Wave, Acrylic Painting by Barbara Kemp Cowlin

And here’s one I just started a couple days ago.

Painting in progress, Barbara Kemp Cowlin

Paintings in Progress…For My Sister, Nancy

My wonderful sister, Nancy, tells me that she enjoys seeing sequences of my paintings in progress. Several other people have mentioned this to me, too. It kind of surprises me, maybe because when I’m in the process it’s quite a lot of hard work and often I find it hard to believe I’ve made any progress after a day of painting. I guess what I see is the hard work and what others see is the progress? At any rate, I always intend to document my work as I go along. Partly to post here. Also in the hope that I’ll find some sort of formula for getting from Point A to Point B, eliminating the struggle in between. But then I’d probably get bored!

58 x 80 inch large acrylic painting in progress

Above is a painting I’ve been working on for several months. I did start out documenting it daily, and posted a few photos several blog posts previous to this one. Then I got involved in painting and totally forgot to take pictures. This painting is 2 canvases bolted together. The total size is 58″ x 80″. Unbolted, it will fit into our Element, to be transported to shows. I’m finding it’s an aerobic workout to cover the surface of this one.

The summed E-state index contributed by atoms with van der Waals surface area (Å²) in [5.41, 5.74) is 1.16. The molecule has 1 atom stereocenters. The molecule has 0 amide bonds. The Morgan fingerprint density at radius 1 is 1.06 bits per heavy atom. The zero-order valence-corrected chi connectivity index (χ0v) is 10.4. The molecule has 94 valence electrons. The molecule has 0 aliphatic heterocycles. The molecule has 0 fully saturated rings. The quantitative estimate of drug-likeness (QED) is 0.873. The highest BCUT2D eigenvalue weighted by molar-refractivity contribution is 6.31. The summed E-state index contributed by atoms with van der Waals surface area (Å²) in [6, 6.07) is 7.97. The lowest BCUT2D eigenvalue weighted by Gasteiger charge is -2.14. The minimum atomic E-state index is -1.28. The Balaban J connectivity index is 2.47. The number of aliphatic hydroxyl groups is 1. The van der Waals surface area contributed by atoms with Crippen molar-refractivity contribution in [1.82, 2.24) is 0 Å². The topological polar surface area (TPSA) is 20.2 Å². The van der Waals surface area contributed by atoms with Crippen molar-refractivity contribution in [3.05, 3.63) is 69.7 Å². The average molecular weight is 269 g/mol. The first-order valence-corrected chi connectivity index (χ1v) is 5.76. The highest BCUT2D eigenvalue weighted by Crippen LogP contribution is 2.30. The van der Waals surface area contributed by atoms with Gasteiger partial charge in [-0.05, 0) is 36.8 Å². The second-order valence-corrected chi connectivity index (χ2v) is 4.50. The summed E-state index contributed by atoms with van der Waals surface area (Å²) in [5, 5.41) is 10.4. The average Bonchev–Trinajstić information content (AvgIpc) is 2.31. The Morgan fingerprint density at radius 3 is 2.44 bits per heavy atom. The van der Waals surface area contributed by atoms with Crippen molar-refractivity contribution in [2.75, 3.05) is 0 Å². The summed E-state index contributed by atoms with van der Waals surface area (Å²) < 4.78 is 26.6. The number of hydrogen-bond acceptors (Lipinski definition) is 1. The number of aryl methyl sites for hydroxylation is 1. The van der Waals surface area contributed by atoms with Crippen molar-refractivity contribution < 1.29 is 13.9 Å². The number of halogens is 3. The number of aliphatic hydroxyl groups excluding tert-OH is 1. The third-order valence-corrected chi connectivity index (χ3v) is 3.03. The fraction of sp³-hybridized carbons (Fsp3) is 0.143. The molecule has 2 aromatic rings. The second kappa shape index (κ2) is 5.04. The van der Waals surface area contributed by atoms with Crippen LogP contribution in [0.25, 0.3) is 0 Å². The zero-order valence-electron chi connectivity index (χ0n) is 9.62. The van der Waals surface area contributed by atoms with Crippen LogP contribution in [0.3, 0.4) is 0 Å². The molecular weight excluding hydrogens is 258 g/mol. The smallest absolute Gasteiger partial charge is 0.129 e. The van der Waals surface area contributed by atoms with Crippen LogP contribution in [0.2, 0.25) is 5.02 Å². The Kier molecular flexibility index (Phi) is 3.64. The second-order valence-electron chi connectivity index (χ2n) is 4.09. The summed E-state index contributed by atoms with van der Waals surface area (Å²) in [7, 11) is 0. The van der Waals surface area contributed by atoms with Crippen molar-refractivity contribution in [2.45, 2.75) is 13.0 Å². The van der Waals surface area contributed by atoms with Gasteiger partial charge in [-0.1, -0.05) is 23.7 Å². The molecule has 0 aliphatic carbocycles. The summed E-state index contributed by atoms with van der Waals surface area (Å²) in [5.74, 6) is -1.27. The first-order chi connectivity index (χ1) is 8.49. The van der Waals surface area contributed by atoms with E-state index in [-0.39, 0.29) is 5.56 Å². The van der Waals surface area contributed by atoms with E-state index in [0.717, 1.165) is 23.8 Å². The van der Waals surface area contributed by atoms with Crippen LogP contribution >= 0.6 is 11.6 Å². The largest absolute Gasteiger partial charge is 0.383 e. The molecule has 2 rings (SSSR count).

Try # 4 on this canvas, the other 3 are underneath

This little painting has been a real big pain in the neck. At 14 x 28″ if I charged what I’ve gone through on this one, it would cost a million dollars. It started out as a completely different painting. I decided I didn’t like the image—not the color, not the design, not anything. So I morphed it into a longer view of the same place. I worked and worked and worked. Hated that iteration, too. So I sanded off a lot of the paint, took what was left and created what you see above. Not only a different view but from an entirely different state! The initial painting was from Canyon de Chelley on the Navajo Reservation in Arizona and what you see here is from Zion National Park in Utah! So far so good I think. We’ll see if it cooperates and gets itself done.

 

24 x 24 inch start of rock & water ptg

I’ve barely worked on this one. I like what’s here, which is also a problem.  If I hate what I’ve done, then I feel free to mess with it because it’s no big loss. If I like it then it’s hard to continue for fear that I’ll goof up what I like about it. The classic lose-lose proposition. Soon I’ll take the plunge and get to back to work on this one. But not today…